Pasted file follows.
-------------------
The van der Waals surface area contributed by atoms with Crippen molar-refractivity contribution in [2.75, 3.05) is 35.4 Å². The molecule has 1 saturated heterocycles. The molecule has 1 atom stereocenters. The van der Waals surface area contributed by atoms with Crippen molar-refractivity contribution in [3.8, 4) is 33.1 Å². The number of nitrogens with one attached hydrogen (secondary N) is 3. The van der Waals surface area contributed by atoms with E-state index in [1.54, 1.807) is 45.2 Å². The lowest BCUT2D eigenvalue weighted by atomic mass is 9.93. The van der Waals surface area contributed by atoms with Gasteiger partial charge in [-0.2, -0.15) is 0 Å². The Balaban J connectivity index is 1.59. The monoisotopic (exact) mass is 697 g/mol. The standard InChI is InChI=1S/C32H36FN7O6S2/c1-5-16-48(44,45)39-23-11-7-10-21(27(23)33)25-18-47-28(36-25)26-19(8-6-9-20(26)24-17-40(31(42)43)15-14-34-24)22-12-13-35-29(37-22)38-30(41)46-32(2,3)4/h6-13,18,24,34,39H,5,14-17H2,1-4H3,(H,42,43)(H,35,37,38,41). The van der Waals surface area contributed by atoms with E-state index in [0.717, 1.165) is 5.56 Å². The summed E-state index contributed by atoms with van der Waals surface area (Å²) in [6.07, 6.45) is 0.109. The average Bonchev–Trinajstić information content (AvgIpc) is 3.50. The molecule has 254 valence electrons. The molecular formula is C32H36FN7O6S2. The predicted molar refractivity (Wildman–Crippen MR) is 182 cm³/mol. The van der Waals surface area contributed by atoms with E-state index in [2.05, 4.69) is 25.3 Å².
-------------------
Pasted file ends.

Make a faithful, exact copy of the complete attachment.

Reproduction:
The van der Waals surface area contributed by atoms with Crippen molar-refractivity contribution in [2.75, 3.05) is 35.4 Å². The molecule has 1 saturated heterocycles. The molecule has 1 atom stereocenters. The van der Waals surface area contributed by atoms with Crippen molar-refractivity contribution in [3.8, 4) is 33.1 Å². The number of nitrogens with one attached hydrogen (secondary N) is 3. The van der Waals surface area contributed by atoms with E-state index in [1.54, 1.807) is 45.2 Å². The lowest BCUT2D eigenvalue weighted by atomic mass is 9.93. The van der Waals surface area contributed by atoms with Gasteiger partial charge in [-0.2, -0.15) is 0 Å². The Balaban J connectivity index is 1.59. The monoisotopic (exact) mass is 697 g/mol. The standard InChI is InChI=1S/C32H36FN7O6S2/c1-5-16-48(44,45)39-23-11-7-10-21(27(23)33)25-18-47-28(36-25)26-19(8-6-9-20(26)24-17-40(31(42)43)15-14-34-24)22-12-13-35-29(37-22)38-30(41)46-32(2,3)4/h6-13,18,24,34,39H,5,14-17H2,1-4H3,(H,42,43)(H,35,37,38,41). The van der Waals surface area contributed by atoms with E-state index in [0.717, 1.165) is 5.56 Å². The summed E-state index contributed by atoms with van der Waals surface area (Å²) in [6.07, 6.45) is 0.109. The average Bonchev–Trinajstić information content (AvgIpc) is 3.50. The molecule has 254 valence electrons. The molecular formula is C32H36FN7O6S2. The predicted molar refractivity (Wildman–Crippen MR) is 182 cm³/mol. The van der Waals surface area contributed by atoms with E-state index in [2.05, 4.69) is 25.3 Å².